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By Bill Hoagland
There are plenty of bugs that I detest: ticks, mosquitos and buffalo gnats are certainly at the top of my list. But at the other end of the bug spectrum, there is a bug that I have always liked since I was a little kid and that is the lightning bug, also known as the firefly. Technically, the lightning bug is a beetle, but what’s not to like about this member of the lampyridae family? They don’t bite, sting or stink. And they don’t infect us with dangerous diseases. Those are all great traits.
But it is more than that. For me and many others who grew up in the 1940’s and 1950’s, the lightning bug triggers very pleasant memories of a happy childhood, uncluttered by cell phones, I Pads and even TVs. The only rule that my friends and I had during the summer was to “just be home for dinner”. But after dinner, we were often back outside; with no air conditioning and no TV in those days, there frankly was no reason to stay inside a hot house and be forced to read a book or take a bath. And more often than not, we kids would entertain ourselves by catching lightning bugs, putting them in a mason jar punched with air holes and walking around with those natural lanterns. No doubt kids today would find that to be really “boring”, but so what? Truth is, lightning bugs are actually fascinating for a lot of reasons.
First of all, the lightning bug is believed to have been on earth for over 100 million years. It is thought that initially, their ability to elicit a glow or light was used to ward off predators and to assert their domaine, but as time went on, the lighting apparatus became more important as a means of attracting mates and breeding. In fact, there is a pattern to the intermittent flashes of light that you see in the evening, with the male of the species emitting a light and the interested female quickly responding with her own light to let him know that she is interested. And as you might suspect, some biologists think that the female lightning bugs are particularly attracted to the male lightning bugs whose lights stay on longer. Sound familiar?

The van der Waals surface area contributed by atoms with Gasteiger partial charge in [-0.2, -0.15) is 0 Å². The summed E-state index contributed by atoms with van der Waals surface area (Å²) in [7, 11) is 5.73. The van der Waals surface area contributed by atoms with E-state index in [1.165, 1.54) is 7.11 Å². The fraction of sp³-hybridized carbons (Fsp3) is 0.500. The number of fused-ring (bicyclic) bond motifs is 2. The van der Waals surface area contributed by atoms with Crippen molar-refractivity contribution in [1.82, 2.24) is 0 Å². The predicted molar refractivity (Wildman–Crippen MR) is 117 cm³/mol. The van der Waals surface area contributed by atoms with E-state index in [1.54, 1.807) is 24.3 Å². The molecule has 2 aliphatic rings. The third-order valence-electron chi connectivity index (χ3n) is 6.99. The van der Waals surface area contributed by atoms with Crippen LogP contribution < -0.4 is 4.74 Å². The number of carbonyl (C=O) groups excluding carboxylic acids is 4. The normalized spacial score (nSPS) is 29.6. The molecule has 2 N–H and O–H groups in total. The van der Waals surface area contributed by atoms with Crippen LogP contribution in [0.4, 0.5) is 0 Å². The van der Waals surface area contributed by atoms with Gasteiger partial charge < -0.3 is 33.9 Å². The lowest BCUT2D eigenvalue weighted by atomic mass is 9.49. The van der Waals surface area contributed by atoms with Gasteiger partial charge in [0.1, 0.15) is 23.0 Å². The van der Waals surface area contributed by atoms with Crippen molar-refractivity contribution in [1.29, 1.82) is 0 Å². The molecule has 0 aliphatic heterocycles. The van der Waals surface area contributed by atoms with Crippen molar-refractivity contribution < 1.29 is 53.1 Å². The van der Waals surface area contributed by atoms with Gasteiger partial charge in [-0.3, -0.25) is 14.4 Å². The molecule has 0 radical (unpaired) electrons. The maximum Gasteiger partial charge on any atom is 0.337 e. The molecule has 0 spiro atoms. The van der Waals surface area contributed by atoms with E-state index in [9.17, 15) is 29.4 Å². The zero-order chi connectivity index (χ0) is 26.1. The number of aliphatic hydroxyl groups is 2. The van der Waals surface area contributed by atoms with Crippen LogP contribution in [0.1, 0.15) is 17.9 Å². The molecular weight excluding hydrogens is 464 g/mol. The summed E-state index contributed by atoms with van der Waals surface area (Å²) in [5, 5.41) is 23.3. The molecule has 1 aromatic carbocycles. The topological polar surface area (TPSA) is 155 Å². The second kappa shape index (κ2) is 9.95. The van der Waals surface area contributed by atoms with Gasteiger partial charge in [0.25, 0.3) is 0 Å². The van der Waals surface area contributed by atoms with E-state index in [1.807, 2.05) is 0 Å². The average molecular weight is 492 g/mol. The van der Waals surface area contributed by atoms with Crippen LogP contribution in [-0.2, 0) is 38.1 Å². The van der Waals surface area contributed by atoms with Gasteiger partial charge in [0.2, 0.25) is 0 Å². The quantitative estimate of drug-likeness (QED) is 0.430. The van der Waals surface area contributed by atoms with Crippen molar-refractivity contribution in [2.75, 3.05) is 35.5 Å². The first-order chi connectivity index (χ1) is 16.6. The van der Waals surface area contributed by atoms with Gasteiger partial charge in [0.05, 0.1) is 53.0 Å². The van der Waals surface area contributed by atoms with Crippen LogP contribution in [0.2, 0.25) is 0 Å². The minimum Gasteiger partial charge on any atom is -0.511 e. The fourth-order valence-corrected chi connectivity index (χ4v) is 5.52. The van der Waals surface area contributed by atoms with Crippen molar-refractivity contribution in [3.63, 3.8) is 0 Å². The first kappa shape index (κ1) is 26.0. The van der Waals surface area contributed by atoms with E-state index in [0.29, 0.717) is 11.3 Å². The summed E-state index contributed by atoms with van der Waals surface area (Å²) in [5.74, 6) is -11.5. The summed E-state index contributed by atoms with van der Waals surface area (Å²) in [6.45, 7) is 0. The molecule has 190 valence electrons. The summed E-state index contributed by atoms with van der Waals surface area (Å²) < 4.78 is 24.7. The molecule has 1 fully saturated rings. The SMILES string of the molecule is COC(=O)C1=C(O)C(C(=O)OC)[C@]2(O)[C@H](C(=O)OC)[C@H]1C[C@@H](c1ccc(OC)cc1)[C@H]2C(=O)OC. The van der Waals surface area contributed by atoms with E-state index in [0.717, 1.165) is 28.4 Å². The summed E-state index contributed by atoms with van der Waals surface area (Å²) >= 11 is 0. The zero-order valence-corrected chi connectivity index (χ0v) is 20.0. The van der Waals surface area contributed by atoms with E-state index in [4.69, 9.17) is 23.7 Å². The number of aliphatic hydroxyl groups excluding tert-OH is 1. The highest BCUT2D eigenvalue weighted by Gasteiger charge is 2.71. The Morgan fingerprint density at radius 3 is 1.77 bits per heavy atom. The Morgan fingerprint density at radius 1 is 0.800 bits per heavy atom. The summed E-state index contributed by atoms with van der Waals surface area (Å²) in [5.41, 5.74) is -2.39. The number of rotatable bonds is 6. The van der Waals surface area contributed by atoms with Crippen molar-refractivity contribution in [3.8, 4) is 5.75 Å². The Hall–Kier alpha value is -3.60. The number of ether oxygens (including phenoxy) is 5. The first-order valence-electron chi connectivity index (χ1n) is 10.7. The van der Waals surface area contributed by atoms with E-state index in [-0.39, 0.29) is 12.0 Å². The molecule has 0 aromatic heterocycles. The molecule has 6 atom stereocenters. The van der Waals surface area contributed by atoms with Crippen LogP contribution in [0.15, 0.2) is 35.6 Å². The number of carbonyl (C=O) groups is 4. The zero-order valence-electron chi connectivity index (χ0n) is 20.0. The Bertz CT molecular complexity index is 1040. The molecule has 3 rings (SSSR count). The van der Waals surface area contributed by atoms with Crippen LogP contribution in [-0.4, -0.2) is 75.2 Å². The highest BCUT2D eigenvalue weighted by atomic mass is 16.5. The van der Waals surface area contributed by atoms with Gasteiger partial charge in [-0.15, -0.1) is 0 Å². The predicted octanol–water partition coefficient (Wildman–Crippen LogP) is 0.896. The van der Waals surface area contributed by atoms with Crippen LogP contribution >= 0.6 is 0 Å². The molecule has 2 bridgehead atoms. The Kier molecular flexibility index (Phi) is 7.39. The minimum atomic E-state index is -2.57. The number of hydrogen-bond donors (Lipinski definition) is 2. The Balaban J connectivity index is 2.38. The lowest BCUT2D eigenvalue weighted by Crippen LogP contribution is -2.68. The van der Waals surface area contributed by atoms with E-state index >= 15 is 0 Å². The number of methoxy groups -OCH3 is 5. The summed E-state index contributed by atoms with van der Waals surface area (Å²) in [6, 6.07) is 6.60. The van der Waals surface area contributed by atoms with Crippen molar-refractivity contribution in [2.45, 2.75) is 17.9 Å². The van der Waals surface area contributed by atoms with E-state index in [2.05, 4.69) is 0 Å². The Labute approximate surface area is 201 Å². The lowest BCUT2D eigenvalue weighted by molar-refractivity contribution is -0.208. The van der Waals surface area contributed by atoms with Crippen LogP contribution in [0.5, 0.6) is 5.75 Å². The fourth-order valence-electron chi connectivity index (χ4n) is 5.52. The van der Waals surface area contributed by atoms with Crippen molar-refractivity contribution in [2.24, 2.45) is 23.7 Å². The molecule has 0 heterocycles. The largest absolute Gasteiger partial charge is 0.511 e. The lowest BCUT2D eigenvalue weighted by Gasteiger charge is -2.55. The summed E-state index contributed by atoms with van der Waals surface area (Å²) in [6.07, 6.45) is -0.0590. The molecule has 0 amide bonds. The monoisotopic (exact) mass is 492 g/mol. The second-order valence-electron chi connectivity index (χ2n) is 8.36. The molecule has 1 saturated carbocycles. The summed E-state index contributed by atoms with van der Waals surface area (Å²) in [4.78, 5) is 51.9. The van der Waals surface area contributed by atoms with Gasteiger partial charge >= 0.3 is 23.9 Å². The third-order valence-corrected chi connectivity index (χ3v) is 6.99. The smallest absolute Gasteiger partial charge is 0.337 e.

The light emitted in the lightning bug is the result of a complex chemical process going on in the abdomen of the lightning bug. Oxygen is combined with several enzymes produced by the lightning bug to create this bioluminescence or cold glow, which incidentally occurs in nature not only in lightning bugs but also in some fish and even in mushrooms and some other plants.
During the summer months, the adult lightning bugs are actively using their lights in the early evening to attract a mate. So if some summer evening, you happen to be standing in the midst of some lightning bugs doing their thing, you are actually witnessing an insect “hook-up” party—all without any booze or other inducements. Once the male and female do mate, the female lays eggs and then both adults die. The eggs develop into larvae and survive over the fall and winter in ground cover commonly found in our woodlands. In the spring, these larvae that survive the winter develop into adult lightning bugs and the entire process starts all over.
Unfortunately, the lightning bug population is slowly diminishing. It is thought that this is a result of multiple environmental factors, but in particular, it is the loss of woodland habitat and the expansion what has been referred to as “light pollution” (meaning increased artificial lighting
due to the expansion of subdivisions into rural areas. So it is not your imagination that there are not nearly as many lightning bugs today as when you were a kid.
I understand that human progress is necessary; I just hate to think that because of this progress, some day the lightning bug, a seemingly simple yet complex creature, may no longer magically brighten up our evenings and for many of us, bring back pleasant memories of a carefree childhood.
– Bill Hoagland has practiced law in Alton for more than 50 years, but he has spent more than 70 years hunting, fishing and generally being in the great outdoors. His wife, Annie, shares his love of the outdoor life. Much of their spare time is spent on their farm in Calhoun County. Bill can be reached at firstname.lastname@example.org.